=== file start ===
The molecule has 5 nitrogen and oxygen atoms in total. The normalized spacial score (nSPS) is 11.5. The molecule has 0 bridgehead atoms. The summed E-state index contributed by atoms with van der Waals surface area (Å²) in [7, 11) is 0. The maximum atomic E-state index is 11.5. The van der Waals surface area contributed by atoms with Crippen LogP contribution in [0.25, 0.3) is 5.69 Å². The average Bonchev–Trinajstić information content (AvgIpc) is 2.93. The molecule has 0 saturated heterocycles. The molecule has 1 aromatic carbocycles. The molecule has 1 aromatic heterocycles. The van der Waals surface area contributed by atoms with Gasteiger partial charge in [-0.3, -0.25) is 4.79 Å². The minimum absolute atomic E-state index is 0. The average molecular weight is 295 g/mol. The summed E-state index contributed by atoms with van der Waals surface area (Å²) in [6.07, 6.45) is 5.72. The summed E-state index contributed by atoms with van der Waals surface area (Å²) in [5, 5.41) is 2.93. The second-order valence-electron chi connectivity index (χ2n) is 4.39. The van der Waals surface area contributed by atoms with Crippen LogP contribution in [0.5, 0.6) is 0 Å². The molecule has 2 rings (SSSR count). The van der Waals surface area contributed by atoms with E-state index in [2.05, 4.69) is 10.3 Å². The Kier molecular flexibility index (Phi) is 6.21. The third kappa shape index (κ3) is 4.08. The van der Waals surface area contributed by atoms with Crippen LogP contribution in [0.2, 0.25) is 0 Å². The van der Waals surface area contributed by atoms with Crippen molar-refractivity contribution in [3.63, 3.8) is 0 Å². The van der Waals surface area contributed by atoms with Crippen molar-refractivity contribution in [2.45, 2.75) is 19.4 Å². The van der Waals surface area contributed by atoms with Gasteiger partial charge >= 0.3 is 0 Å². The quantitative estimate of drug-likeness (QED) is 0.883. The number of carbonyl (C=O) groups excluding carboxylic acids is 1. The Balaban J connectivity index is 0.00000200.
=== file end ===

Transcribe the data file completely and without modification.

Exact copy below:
The molecule has 5 nitrogen and oxygen atoms in total. The normalized spacial score (nSPS) is 11.5. The molecule has 0 bridgehead atoms. The summed E-state index contributed by atoms with van der Waals surface area (Å²) in [7, 11) is 0. The maximum atomic E-state index is 11.5. The van der Waals surface area contributed by atoms with Crippen LogP contribution in [0.25, 0.3) is 5.69 Å². The average Bonchev–Trinajstić information content (AvgIpc) is 2.93. The molecule has 0 saturated heterocycles. The molecule has 1 aromatic carbocycles. The molecule has 1 aromatic heterocycles. The van der Waals surface area contributed by atoms with Gasteiger partial charge in [-0.3, -0.25) is 4.79 Å². The minimum absolute atomic E-state index is 0. The average molecular weight is 295 g/mol. The summed E-state index contributed by atoms with van der Waals surface area (Å²) in [6.07, 6.45) is 5.72. The summed E-state index contributed by atoms with van der Waals surface area (Å²) in [5, 5.41) is 2.93. The second-order valence-electron chi connectivity index (χ2n) is 4.39. The van der Waals surface area contributed by atoms with Crippen LogP contribution in [0.5, 0.6) is 0 Å². The molecule has 2 rings (SSSR count). The van der Waals surface area contributed by atoms with E-state index in [2.05, 4.69) is 10.3 Å². The Kier molecular flexibility index (Phi) is 6.21. The third kappa shape index (κ3) is 4.08. The van der Waals surface area contributed by atoms with Crippen LogP contribution in [0.2, 0.25) is 0 Å². The van der Waals surface area contributed by atoms with Crippen molar-refractivity contribution in [3.63, 3.8) is 0 Å². The van der Waals surface area contributed by atoms with Crippen molar-refractivity contribution in [2.45, 2.75) is 19.4 Å². The van der Waals surface area contributed by atoms with Gasteiger partial charge >= 0.3 is 0 Å². The quantitative estimate of drug-likeness (QED) is 0.883. The number of carbonyl (C=O) groups excluding carboxylic acids is 1. The Balaban J connectivity index is 0.00000200.